These are the two things I've learned so far from this project:
1. Pies and pie-like things haven't changed much since the 19th century.
2. Animal fat is sinfully delicious.
You already know that I'm a salt pork enthusiast. Having only cooked with butter and oil prior to starting this project, the pork was a pleasant surprise. But now I've discovered lard.
Now, lard isn't as obscure as salt pork. Bakers still use it to make pie dough (and maybe other things? I'm not sure). But I'd never seen it before, and I wasn't sure how to procure it. Luckily, my friendly neighborhood farmer's market boasts several meat stands, and on my weekly visit, one of them happened to be selling leaf lard. "For Serious Cooks," the sign said.* I bought a package and took it home.
Lard looks, unsurprisingly, like a solid lump of whitish fat. The label read "Pork Suet," making me doubt momentarily that I'd bought the right kind. But I gamely sliced off enough lard to fill a 1/3 measuring cup, separating the fat from stringy parts. Then I rubbed it into the flour and salt just like it was butter, and brought the dough together with some ice water. My hands felt a little greasy, but all seemed well so far.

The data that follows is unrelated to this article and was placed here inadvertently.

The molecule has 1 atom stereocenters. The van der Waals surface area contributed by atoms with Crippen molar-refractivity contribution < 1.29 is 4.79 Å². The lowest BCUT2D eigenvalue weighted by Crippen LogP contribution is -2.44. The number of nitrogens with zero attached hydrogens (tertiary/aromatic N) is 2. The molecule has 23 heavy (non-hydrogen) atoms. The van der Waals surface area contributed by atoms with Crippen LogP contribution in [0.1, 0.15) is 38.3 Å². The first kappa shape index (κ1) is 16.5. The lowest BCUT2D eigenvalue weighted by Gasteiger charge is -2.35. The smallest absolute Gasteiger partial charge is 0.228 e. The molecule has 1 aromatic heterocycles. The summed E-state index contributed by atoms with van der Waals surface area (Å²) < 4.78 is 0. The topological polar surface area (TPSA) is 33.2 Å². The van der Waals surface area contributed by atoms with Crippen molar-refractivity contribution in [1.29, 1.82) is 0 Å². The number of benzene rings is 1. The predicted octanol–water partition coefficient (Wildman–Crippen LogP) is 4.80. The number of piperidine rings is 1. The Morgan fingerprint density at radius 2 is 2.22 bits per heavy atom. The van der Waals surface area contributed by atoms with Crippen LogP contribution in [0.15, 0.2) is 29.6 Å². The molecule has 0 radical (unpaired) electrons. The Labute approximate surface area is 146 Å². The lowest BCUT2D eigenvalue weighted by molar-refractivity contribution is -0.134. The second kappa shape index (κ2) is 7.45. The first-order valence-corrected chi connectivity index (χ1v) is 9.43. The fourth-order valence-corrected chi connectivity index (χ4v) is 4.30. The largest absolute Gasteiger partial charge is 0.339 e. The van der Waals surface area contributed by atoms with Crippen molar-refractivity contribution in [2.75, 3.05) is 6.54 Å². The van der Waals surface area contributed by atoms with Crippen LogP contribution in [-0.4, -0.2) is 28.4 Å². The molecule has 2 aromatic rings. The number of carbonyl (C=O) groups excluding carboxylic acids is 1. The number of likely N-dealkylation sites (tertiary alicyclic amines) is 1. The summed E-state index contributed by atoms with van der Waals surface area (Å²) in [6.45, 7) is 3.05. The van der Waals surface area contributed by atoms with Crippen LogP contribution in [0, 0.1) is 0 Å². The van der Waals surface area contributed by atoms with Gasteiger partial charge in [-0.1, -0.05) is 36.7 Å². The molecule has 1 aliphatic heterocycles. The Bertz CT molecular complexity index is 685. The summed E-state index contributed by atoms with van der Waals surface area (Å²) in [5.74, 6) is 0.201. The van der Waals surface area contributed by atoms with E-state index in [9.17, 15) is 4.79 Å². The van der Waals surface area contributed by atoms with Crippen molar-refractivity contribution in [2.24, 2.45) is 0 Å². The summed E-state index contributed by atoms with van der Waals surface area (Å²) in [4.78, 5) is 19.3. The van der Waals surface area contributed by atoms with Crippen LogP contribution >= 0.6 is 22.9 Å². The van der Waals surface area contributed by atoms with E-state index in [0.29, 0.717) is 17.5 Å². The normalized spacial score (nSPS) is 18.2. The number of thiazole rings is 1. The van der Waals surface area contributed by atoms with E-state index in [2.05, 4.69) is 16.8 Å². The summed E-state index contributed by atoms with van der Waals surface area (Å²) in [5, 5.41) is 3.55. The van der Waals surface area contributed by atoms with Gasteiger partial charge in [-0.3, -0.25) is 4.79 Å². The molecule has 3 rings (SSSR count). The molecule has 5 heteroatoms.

The rest was relatively simple: I rolled out the dough and sliced it into squares, then put a dollop of apples mixed with cinnamon and brown sugar in the middle of each square. Then I folded the dough over the apples to create triangles, and sealed the edges with a fork. The turnovers baked for half an hour and came out steaming and smelling of spice.
Admittedly, I was a little nervous, what with the pork suet confusion and so on. But, my god, that lard made the flakiest, tenderest crust I've ever tasted. These are little pockets of apple deliciousness, my friends, and it's all due to that animal fat.
Salt pork may get my enthusiasm, but lard gets my everlasting devotion.
*I got really excited by the sign. Apparently this project has elevated me to the level of Serious Cook!